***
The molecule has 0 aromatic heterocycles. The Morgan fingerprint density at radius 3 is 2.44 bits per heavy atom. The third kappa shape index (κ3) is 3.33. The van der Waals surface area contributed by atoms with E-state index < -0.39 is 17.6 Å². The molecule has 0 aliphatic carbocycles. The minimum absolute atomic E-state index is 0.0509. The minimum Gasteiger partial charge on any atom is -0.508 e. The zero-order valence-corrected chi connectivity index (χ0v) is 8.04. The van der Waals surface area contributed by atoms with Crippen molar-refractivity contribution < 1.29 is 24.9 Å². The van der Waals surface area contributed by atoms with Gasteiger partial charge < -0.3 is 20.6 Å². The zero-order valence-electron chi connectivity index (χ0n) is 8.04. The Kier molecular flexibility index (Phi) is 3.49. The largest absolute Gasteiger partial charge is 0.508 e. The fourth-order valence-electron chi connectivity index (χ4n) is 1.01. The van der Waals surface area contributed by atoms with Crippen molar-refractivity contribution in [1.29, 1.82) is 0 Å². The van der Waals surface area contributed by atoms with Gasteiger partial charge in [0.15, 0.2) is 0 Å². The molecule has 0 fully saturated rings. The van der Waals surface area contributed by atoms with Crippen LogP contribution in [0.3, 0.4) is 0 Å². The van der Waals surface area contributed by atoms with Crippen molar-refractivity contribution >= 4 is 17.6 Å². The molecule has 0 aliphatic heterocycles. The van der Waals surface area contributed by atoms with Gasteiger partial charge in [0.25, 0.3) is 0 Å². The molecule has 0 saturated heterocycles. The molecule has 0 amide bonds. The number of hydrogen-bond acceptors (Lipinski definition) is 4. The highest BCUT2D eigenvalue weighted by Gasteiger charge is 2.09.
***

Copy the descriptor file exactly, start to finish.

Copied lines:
The molecule has 0 aromatic heterocycles. The Morgan fingerprint density at radius 3 is 2.44 bits per heavy atom. The third kappa shape index (κ3) is 3.33. The van der Waals surface area contributed by atoms with E-state index < -0.39 is 17.6 Å². The molecule has 0 aliphatic carbocycles. The minimum absolute atomic E-state index is 0.0509. The minimum Gasteiger partial charge on any atom is -0.508 e. The zero-order valence-corrected chi connectivity index (χ0v) is 8.04. The van der Waals surface area contributed by atoms with Crippen molar-refractivity contribution < 1.29 is 24.9 Å². The van der Waals surface area contributed by atoms with Gasteiger partial charge < -0.3 is 20.6 Å². The zero-order valence-electron chi connectivity index (χ0n) is 8.04. The Kier molecular flexibility index (Phi) is 3.49. The largest absolute Gasteiger partial charge is 0.508 e. The fourth-order valence-electron chi connectivity index (χ4n) is 1.01. The van der Waals surface area contributed by atoms with Crippen molar-refractivity contribution in [1.29, 1.82) is 0 Å². The van der Waals surface area contributed by atoms with Gasteiger partial charge in [0.15, 0.2) is 0 Å². The molecule has 0 fully saturated rings. The van der Waals surface area contributed by atoms with Crippen LogP contribution in [0.3, 0.4) is 0 Å². The van der Waals surface area contributed by atoms with Crippen molar-refractivity contribution >= 4 is 17.6 Å². The molecule has 0 aliphatic heterocycles. The van der Waals surface area contributed by atoms with Gasteiger partial charge in [0.25, 0.3) is 0 Å². The molecule has 0 saturated heterocycles. The molecule has 0 amide bonds. The number of hydrogen-bond acceptors (Lipinski definition) is 4. The highest BCUT2D eigenvalue weighted by Gasteiger charge is 2.09.